Controversy Continues About 14th Amendment Legislation

While Georgia lawmakers disagree on the interpretation of the 14th amendment, critics call any legislation that tries to undermine the citizenship of certain Americans just wrong.

Some say the proposal to modify the 14th amendment and deny citizenship to children of undocumented immigrants is targeting Hispanics, which is the fastest growing group in the U.S.

The Pew Research Center found more than 70 percent of children of illegal immigrants are U.S. citizens by birth.

And the number of children with at least one parent with unauthorized status grew by more than a million in 2008.

A graduate student at Georgia State said those spearheading the movement are alienating the Latino voters.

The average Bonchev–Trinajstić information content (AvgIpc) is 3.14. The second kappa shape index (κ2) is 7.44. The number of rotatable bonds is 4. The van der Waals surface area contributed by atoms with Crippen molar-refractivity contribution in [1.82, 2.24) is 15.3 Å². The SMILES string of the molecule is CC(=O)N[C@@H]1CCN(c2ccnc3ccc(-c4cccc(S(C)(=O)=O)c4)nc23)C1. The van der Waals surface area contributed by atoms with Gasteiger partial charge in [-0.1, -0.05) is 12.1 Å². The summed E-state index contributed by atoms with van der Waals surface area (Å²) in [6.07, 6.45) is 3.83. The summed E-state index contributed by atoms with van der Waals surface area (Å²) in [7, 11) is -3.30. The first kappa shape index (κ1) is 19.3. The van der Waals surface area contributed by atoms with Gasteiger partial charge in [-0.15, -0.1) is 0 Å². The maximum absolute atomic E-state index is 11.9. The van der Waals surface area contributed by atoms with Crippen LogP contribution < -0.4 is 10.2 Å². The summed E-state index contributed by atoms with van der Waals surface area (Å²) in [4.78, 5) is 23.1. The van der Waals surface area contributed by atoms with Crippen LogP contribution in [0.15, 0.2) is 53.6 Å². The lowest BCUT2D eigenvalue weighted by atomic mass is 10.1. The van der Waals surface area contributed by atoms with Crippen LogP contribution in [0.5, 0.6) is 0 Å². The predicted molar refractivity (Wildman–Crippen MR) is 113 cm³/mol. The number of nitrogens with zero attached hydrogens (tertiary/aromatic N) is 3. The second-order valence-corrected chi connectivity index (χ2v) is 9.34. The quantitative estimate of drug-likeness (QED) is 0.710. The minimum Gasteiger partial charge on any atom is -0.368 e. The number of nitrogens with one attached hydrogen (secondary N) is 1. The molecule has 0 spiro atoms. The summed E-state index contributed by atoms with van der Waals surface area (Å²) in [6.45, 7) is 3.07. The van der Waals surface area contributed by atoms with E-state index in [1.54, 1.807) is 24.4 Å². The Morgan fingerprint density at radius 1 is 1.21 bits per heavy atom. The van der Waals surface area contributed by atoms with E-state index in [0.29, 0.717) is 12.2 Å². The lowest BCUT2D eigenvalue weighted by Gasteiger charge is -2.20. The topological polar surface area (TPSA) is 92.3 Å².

"As a taxpayer, as a Latino voter, and as a daughter of a naturalized citizen, I think they're just political gamesmanship. It's unrealistic, it's unpractical, I think it's a waste of time and money," Maria Duarte said.

Across the nation, many Hispanics and liberal groups say while the immigration system needs to be fixed, children should not be punished for the actions of their parents.